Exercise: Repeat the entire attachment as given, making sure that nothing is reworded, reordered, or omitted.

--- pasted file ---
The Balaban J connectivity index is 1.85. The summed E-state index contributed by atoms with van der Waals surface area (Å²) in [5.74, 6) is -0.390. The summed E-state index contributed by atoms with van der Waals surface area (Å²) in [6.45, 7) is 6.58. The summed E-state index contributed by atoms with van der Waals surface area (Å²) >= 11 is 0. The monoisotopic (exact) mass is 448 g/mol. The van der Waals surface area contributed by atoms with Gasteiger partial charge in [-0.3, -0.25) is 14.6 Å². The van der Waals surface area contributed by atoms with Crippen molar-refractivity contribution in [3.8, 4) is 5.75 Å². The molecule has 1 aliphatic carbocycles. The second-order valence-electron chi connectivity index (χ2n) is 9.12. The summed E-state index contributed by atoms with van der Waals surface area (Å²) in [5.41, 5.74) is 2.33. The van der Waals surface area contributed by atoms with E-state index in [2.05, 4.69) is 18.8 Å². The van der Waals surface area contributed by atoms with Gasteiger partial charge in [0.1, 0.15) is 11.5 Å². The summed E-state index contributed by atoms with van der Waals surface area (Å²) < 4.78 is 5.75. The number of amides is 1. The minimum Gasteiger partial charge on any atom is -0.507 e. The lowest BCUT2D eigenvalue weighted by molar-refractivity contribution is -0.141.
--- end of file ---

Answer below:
The Balaban J connectivity index is 1.85. The summed E-state index contributed by atoms with van der Waals surface area (Å²) in [5.74, 6) is -0.390. The summed E-state index contributed by atoms with van der Waals surface area (Å²) in [6.45, 7) is 6.58. The summed E-state index contributed by atoms with van der Waals surface area (Å²) >= 11 is 0. The monoisotopic (exact) mass is 448 g/mol. The van der Waals surface area contributed by atoms with Gasteiger partial charge in [-0.3, -0.25) is 14.6 Å². The van der Waals surface area contributed by atoms with Crippen molar-refractivity contribution in [3.8, 4) is 5.75 Å². The molecule has 1 aliphatic carbocycles. The second-order valence-electron chi connectivity index (χ2n) is 9.12. The summed E-state index contributed by atoms with van der Waals surface area (Å²) in [5.41, 5.74) is 2.33. The van der Waals surface area contributed by atoms with E-state index in [2.05, 4.69) is 18.8 Å². The van der Waals surface area contributed by atoms with Gasteiger partial charge in [0.1, 0.15) is 11.5 Å². The summed E-state index contributed by atoms with van der Waals surface area (Å²) < 4.78 is 5.75. The number of amides is 1. The minimum Gasteiger partial charge on any atom is -0.507 e. The lowest BCUT2D eigenvalue weighted by molar-refractivity contribution is -0.141.